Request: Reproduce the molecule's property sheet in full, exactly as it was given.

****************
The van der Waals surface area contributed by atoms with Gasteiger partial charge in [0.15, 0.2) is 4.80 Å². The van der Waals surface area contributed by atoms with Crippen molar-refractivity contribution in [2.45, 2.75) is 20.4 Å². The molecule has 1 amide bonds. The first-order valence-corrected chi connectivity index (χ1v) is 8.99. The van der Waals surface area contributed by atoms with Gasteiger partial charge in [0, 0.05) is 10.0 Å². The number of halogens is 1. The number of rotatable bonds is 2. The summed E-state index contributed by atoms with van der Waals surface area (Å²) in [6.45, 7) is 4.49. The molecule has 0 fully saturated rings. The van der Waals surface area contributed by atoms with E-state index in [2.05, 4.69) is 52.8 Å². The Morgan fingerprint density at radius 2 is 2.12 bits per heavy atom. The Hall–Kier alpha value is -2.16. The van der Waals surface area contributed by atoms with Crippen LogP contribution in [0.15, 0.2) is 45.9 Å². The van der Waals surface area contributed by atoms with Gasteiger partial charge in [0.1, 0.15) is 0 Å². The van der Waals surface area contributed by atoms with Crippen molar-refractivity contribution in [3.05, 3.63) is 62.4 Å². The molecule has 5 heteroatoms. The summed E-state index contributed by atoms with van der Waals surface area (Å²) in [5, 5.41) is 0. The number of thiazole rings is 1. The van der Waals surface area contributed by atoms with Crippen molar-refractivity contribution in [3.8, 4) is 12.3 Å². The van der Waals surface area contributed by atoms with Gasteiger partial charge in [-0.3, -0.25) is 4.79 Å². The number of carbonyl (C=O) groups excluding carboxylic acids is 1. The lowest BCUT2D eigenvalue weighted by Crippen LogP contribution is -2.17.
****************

The van der Waals surface area contributed by atoms with Gasteiger partial charge in [0.15, 0.2) is 4.80 Å². The van der Waals surface area contributed by atoms with Crippen molar-refractivity contribution in [2.45, 2.75) is 20.4 Å². The molecule has 1 amide bonds. The first-order valence-corrected chi connectivity index (χ1v) is 8.99. The van der Waals surface area contributed by atoms with Gasteiger partial charge in [0, 0.05) is 10.0 Å². The number of halogens is 1. The number of rotatable bonds is 2. The summed E-state index contributed by atoms with van der Waals surface area (Å²) in [6.45, 7) is 4.49. The molecule has 0 fully saturated rings. The van der Waals surface area contributed by atoms with E-state index in [2.05, 4.69) is 52.8 Å². The Morgan fingerprint density at radius 2 is 2.12 bits per heavy atom. The Hall–Kier alpha value is -2.16. The van der Waals surface area contributed by atoms with Crippen LogP contribution in [0.15, 0.2) is 45.9 Å². The van der Waals surface area contributed by atoms with Gasteiger partial charge in [0.1, 0.15) is 0 Å². The van der Waals surface area contributed by atoms with Crippen molar-refractivity contribution in [3.05, 3.63) is 62.4 Å². The molecule has 5 heteroatoms. The summed E-state index contributed by atoms with van der Waals surface area (Å²) in [5, 5.41) is 0. The number of thiazole rings is 1. The van der Waals surface area contributed by atoms with Crippen molar-refractivity contribution in [3.8, 4) is 12.3 Å². The van der Waals surface area contributed by atoms with Gasteiger partial charge in [-0.3, -0.25) is 4.79 Å². The number of carbonyl (C=O) groups excluding carboxylic acids is 1. The lowest BCUT2D eigenvalue weighted by Crippen LogP contribution is -2.17.